Metadata is often interpreted as “data about data” in the same way metathought is interpreted as “thought about thought.”
Metadata is data used for organizational purposes. Often, metadata is used to organize other types of data or data containers (the distinction between data and data containers is often inconsequential).
A public library is a classic example of metadata in action. In a public library, data is stored in books (which act as data containers, but are physically difficult to distinguish from the data they contain). Librarians use metadata to organize these books and the data they contain. Metadata describing books includes the book’s title, author, date of publication, and subject. A card catalog is a repository for metadata about library books.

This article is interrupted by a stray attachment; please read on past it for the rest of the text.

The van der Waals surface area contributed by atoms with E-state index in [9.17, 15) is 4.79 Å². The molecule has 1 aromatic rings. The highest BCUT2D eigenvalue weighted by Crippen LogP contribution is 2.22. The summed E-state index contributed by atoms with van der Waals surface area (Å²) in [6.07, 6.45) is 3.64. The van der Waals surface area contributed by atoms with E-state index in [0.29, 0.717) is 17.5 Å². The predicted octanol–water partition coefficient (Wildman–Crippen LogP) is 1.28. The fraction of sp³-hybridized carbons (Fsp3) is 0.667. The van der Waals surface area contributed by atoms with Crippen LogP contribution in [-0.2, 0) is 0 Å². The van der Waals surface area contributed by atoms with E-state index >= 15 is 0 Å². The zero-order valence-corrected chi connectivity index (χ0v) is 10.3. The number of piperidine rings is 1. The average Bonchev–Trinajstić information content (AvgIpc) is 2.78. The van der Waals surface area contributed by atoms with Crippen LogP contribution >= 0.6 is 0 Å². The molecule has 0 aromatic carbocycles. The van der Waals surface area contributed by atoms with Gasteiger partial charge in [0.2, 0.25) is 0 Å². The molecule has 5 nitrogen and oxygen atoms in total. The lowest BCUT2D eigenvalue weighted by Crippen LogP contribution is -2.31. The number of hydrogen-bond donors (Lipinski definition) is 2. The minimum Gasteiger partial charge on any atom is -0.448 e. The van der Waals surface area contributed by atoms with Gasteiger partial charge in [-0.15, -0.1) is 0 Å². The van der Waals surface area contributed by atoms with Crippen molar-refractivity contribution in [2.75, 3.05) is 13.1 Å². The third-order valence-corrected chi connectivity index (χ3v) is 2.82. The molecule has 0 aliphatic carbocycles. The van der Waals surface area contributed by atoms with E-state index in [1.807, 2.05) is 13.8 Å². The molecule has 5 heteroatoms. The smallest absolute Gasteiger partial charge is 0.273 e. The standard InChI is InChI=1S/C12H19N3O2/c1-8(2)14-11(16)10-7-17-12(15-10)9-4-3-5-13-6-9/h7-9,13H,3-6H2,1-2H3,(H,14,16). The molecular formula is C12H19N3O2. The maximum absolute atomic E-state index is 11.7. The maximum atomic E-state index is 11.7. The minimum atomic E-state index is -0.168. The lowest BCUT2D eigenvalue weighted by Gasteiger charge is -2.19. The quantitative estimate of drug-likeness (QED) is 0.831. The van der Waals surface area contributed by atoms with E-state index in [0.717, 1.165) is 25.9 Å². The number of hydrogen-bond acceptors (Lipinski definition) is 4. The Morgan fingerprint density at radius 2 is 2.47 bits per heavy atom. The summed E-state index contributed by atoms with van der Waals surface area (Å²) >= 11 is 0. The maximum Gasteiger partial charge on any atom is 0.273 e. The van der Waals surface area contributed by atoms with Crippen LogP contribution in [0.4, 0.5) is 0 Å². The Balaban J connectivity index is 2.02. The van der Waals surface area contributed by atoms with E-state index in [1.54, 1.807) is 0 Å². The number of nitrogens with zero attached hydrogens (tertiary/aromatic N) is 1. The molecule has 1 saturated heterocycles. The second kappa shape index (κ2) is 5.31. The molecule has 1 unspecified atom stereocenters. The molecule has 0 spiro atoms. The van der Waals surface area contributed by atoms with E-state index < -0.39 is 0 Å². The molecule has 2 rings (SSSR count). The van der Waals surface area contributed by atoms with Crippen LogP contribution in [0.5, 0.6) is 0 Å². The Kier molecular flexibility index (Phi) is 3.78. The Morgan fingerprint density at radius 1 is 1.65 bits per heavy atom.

Data is stored in a variety of formats besides books; data may be stored as maps, sheet music, images, and various other formats, and the metadata for each format will be different.
For example, metadata about a digital photograph usually includes the name of the photographer, resolution and color depth of the image, the type of camera that recorded the image, the date on which the picture was taken, the location at which the picture was taken, and the exposure of the image. Likewise, metadata about a map usually includes the map’s scale, projection, and date of publication.
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